Offline andrue

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Re: FTTC (VDSL2) and G Vector
« Reply #5 on: Nov 18, 2019, 20:16:04 »
I think there's some confusion here. There's no such thing as 'G Vector'. What there is is:

* G.FAST - the next generation of DSL. This uses frequencies above those of VDSL so is only available to those whose lines can already connect at or near full speed for VDSL.
* Vectoring - crosstalk cancellation technology. This is available for VDSL on some - possibly only a few - cabinets (generally those with longer lines so mostly rural). G.FAST always uses vectoring.

@mervl - where/how did you learn about this? BT don't generally advertise when vectoring is enabled on a cabinet as it's a technical matter. It's more likely they'd have advertised G.FAST which from the sound of it your line wouldn't support anyway.

Offline mervl

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Re: FTTC (VDSL2) and G Vector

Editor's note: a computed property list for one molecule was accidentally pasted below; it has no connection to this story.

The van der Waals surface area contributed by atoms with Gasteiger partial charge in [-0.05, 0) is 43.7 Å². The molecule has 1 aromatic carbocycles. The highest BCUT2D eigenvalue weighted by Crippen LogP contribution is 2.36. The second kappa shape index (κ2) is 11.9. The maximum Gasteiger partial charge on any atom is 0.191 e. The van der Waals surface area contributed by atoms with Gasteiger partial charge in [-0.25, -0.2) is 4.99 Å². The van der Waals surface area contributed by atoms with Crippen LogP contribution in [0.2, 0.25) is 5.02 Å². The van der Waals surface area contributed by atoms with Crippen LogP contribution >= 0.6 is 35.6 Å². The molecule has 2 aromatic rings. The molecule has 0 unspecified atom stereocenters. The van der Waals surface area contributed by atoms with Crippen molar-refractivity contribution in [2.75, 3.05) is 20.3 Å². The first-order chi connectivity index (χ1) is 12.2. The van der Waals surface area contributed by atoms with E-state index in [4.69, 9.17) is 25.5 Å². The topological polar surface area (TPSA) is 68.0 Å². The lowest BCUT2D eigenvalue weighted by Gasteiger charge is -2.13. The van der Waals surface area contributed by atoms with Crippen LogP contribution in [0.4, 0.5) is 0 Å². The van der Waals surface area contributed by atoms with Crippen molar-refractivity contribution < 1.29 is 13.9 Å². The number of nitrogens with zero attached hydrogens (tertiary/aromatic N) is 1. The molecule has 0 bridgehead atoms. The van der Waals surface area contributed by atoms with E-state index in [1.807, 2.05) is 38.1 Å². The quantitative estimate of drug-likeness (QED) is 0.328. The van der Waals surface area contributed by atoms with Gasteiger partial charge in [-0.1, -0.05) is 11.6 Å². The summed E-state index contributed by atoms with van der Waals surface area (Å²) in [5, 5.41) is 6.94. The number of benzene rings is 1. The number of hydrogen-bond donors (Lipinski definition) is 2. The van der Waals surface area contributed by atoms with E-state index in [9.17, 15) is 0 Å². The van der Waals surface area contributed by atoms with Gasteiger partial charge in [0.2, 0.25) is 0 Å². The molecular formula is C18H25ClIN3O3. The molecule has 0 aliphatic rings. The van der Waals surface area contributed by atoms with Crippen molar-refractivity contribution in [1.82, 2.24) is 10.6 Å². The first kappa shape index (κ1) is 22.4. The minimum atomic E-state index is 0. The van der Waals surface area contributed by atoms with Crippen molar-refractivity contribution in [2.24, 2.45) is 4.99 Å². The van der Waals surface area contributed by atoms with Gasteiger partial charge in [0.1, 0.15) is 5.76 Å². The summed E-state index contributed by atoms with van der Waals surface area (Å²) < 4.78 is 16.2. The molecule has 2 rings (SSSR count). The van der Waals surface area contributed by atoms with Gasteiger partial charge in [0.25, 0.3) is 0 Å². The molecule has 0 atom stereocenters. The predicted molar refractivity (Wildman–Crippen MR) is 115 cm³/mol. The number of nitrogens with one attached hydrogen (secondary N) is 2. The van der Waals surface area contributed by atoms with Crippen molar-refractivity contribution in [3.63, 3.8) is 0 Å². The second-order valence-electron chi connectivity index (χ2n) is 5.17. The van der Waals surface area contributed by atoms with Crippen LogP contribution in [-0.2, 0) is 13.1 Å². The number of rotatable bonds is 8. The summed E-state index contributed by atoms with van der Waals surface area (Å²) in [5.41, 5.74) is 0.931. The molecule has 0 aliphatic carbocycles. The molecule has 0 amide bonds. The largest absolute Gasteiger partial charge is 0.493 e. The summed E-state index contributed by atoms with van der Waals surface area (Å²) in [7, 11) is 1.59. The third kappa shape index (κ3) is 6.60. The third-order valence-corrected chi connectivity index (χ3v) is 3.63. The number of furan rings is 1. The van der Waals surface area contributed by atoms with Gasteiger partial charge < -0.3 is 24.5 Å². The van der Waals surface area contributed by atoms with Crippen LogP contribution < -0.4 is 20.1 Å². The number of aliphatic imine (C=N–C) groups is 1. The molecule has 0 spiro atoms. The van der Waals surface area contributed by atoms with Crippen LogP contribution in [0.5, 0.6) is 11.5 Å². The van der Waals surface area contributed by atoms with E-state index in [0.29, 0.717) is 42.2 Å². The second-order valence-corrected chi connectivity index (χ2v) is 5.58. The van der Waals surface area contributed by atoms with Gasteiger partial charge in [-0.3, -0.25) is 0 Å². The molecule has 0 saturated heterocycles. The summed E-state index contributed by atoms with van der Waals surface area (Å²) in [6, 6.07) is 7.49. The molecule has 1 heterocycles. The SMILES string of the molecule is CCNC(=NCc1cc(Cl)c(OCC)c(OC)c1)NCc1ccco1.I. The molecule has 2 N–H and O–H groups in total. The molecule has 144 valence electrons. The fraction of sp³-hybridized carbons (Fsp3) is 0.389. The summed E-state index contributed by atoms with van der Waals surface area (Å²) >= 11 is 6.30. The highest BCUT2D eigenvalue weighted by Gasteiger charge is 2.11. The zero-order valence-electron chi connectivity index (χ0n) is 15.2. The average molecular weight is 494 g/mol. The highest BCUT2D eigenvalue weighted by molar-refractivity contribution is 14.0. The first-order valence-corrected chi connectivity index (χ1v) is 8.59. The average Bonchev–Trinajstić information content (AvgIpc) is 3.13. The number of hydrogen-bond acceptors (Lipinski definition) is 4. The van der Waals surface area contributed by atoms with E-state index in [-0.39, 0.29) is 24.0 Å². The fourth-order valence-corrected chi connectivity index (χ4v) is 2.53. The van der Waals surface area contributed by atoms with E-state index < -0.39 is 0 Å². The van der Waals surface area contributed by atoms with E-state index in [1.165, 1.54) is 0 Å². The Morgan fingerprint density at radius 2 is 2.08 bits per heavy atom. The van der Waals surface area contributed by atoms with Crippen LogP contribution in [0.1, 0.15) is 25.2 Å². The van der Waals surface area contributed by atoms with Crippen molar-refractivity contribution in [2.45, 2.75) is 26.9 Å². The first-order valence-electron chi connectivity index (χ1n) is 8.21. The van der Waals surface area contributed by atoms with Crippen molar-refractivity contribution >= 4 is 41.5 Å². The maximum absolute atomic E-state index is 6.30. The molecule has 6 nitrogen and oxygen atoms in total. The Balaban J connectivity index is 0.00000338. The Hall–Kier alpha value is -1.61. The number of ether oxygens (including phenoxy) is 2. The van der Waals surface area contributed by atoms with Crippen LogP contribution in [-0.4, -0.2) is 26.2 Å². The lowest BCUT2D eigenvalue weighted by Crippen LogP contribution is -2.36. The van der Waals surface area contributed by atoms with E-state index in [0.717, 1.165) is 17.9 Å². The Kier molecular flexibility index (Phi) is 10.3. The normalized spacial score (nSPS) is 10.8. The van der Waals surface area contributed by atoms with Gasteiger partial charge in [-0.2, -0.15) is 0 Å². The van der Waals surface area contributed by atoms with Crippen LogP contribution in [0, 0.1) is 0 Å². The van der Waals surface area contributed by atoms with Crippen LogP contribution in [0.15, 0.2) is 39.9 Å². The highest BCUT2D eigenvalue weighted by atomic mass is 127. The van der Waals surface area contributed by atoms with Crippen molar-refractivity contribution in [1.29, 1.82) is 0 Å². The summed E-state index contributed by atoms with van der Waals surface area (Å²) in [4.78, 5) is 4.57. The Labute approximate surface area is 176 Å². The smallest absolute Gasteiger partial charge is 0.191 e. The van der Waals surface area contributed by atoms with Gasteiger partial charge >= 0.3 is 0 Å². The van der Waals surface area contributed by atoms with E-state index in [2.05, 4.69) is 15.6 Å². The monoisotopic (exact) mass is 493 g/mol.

« Reply #6 on: Nov 19, 2019, 10:34:24 »
Andrue, thanks that corresponds with my understanding; but I was using the modem's terminology, which reports:

Negotiated Connection Properties
      Receive Direction    Send Direction
Max. DSLAM throughput   kbit/s   40000   10000
Min. DSLAM throughput   kbit/s   128   128
Attainable throughput   kbit/s   60948   3622
Current throughput   kbit/s   39998   3622
Seamless rate adaptation      off   off
          
Latency      fast   fast
Impulse Noise Protection (INP)      58   0
G.INP      on   off
          
Signal-to-noise ratio   dB   14   6
Bitswap      on   on
Line attenuation   dB   24   39
approximate line length   m   727   
          
Profile   17a      
G.Vector      full   full
          
Carrier record      A43   A43

Error Counter
   Seconds With    Not Remediable Errors (CRC)
   Errors (ES)    Many
Errors (SES)    per
Minute    Last
15 Minutes
FRITZ!Box    0    0    0    0
Central exchange    33    0   0    0
(Sorry the columns are out of sync).
Elsewhere the modem reports:

DSL active since:
2 days, 8 hours, 16 minutes
VDSL2 17a G.Vector (ITU G.993.5)
Huawei        Broadcom: 177.45